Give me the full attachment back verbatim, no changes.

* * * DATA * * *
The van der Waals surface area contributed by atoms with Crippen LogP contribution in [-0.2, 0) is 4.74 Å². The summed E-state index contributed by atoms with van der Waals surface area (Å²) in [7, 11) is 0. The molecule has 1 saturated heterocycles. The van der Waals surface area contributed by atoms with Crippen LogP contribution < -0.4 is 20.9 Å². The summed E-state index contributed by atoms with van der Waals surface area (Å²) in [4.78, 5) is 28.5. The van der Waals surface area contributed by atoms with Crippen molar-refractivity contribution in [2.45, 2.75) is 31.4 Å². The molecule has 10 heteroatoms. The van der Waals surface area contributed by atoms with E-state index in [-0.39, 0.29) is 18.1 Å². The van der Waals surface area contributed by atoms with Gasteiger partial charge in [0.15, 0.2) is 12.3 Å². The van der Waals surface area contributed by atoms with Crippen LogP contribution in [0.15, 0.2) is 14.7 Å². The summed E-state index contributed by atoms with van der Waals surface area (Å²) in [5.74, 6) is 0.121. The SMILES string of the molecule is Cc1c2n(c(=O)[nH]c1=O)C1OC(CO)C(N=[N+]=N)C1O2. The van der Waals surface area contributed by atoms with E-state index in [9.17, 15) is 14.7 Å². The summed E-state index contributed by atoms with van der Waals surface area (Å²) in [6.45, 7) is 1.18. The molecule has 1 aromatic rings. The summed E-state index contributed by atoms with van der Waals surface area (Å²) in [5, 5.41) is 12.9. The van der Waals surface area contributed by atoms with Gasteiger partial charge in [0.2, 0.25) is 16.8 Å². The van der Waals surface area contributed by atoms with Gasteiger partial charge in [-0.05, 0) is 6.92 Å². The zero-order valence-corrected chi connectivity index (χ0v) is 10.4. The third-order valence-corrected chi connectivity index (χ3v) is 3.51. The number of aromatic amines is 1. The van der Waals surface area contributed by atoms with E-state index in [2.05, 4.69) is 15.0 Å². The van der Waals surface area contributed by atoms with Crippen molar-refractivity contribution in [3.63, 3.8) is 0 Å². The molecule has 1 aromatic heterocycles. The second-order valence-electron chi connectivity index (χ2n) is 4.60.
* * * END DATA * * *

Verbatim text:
The van der Waals surface area contributed by atoms with Crippen LogP contribution in [-0.2, 0) is 4.74 Å². The summed E-state index contributed by atoms with van der Waals surface area (Å²) in [7, 11) is 0. The molecule has 1 saturated heterocycles. The van der Waals surface area contributed by atoms with Crippen LogP contribution < -0.4 is 20.9 Å². The summed E-state index contributed by atoms with van der Waals surface area (Å²) in [4.78, 5) is 28.5. The van der Waals surface area contributed by atoms with Crippen molar-refractivity contribution in [2.45, 2.75) is 31.4 Å². The molecule has 10 heteroatoms. The van der Waals surface area contributed by atoms with E-state index in [-0.39, 0.29) is 18.1 Å². The van der Waals surface area contributed by atoms with Gasteiger partial charge in [0.15, 0.2) is 12.3 Å². The van der Waals surface area contributed by atoms with Crippen LogP contribution in [0.15, 0.2) is 14.7 Å². The summed E-state index contributed by atoms with van der Waals surface area (Å²) in [5.74, 6) is 0.121. The SMILES string of the molecule is Cc1c2n(c(=O)[nH]c1=O)C1OC(CO)C(N=[N+]=N)C1O2. The van der Waals surface area contributed by atoms with E-state index in [9.17, 15) is 14.7 Å². The summed E-state index contributed by atoms with van der Waals surface area (Å²) in [6.45, 7) is 1.18. The molecule has 1 aromatic rings. The summed E-state index contributed by atoms with van der Waals surface area (Å²) in [5, 5.41) is 12.9. The van der Waals surface area contributed by atoms with Gasteiger partial charge in [0.2, 0.25) is 16.8 Å². The van der Waals surface area contributed by atoms with Gasteiger partial charge in [-0.05, 0) is 6.92 Å². The zero-order valence-corrected chi connectivity index (χ0v) is 10.4. The third-order valence-corrected chi connectivity index (χ3v) is 3.51. The number of aromatic amines is 1. The van der Waals surface area contributed by atoms with E-state index in [2.05, 4.69) is 15.0 Å². The van der Waals surface area contributed by atoms with Crippen molar-refractivity contribution in [3.63, 3.8) is 0 Å². The molecule has 1 aromatic heterocycles. The second-order valence-electron chi connectivity index (χ2n) is 4.60.